Photography Studio Lights Set Up
Studio Lights Set Up
Lights for the photography studio are different from portable flash units. They are much more powerful, are heavier, recycle faster, and off course are more expensive.
One main studio unit and some accessories are really all you need, unless you have a large studio, in which case two units would serve you better.
A photo studio can be set up almost anywhere, a spare room, the garage, a loft, a corner of your house, or the patio. My studio is nothing more than four heavy canvas walls under a porch. I chose the location because the porch has a high ceiling and a ceramic tile floor.
Main studio light. Usually a photo-flood or flash which provides the main source of illumination. Most are self contained with all of the controls in the rear of the unit. They can run on batteries or preferably connected to an electrical source.They are heavy and expensive but much more efficient and reliable than a camera mounted flash unit.
Most studios will also need to have at least one modeling light. This light is a simple photo flood light or even a halogen light which provides continuous illumination and give the photographer an idea of the lighting conditions that will be created when the flash is fired. They are mostly set up next to the main studio light just for this reason if they are not already part of the main light unit.
Slave flash units. They are units that react to the burst of light from the main flash unit via a sensor and add extra light or act as fill-in when needed. They are usually placed at a 90 degree angle from the main unit.
Studio lights can have several accessories attached to them to help guide the light to where the photographer wants it.
Barn doors are square plates that corral the light from the main unit or other light sources and direct the burst towards the subject. They can be widened to enlarge the lighted area or closed to shorten it.
Snoots. These are cone looking attachments that direct an ever decreasing beam of light to a specific part of the subject. Mostly used to highlight hair or backgrounds.
Softbox. They are box/square like covers, whose front element is cloth or other translucent material and are attached over the light source and have the effect of producing a softer light which in turn creates a more natural looking illumination that mimics indirect sunlight. With their use, the flash can be aimed directly towards the subject without the need of having to bounce the light.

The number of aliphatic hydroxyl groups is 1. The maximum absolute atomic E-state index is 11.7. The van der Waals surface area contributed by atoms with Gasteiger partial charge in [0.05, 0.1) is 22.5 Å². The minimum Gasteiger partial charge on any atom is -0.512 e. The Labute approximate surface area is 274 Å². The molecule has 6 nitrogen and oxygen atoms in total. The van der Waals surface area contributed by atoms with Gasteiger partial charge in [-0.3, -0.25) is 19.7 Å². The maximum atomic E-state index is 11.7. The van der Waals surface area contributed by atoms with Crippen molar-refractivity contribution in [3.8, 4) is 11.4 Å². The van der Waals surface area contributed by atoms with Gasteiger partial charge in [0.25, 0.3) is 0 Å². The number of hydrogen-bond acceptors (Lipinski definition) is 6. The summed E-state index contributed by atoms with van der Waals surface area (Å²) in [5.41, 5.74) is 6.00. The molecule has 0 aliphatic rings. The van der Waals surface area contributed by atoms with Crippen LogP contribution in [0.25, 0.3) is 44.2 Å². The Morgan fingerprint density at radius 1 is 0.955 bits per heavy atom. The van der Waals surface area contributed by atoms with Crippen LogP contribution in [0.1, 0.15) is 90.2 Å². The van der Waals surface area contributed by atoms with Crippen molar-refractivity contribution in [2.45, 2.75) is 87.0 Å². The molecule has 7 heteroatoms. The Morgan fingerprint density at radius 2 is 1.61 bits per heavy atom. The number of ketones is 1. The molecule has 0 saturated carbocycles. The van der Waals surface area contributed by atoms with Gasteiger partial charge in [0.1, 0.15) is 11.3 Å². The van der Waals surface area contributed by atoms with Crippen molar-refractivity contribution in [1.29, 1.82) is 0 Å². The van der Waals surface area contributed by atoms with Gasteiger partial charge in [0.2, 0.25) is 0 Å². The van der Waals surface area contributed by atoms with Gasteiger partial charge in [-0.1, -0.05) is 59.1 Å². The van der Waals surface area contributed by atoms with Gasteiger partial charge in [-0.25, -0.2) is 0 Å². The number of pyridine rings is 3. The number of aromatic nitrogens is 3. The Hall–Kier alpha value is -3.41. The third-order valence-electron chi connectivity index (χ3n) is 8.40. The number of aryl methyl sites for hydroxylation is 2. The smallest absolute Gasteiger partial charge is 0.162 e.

Reflective umbrellas. Made specifically for photographic use, and you can easily make your own, are used to reflect light to the subject thus having a diffusing effect. They can be used alone as a reflector would be or with an attached flash unit aimed at the umbrella's interior to bounce light.
Focusing spot. Very similar to a snoot, their use is specialized for the creation of a narrow beam of light and mostly applied for special effects.
All your studio lights need a stand and when choosing one try to go for the sturdier ones with most just being sturdy tripods.
Studio kits are sold by several manufactures and range in price from a couple of hundred dollars to a couple of thousand. Choose only what you need and add as the need increases.The most basic of kits go for about $149.00.
Paint your studio in non glossy colors, white to semi white is best, as most colors can produce a tint/cast on your photos. The same goes for the ceiling and floor. Have several electrical extension cords, power outlets, backgrounds, some props, backdrops, storage space and seating. If possible choose a location that has at least one window to allow sunlight.
Regular lights should be dimmed or turned off before taking the photo, unless they are photo lights to reduce the risk of producing color cast. Studio lights produce heat, especially halogen, so provide some sort of ventilation.
- Studio Lighting: Building a Light Set-up
flash photography often appears to be complicated and confusing for the new photographer. The tangled, twisted mess of light size, power, angle, position, direction, etc… can be daunting to say the least. Not to mention the need for extra equipment
© 2011 Luis E Gonzalez
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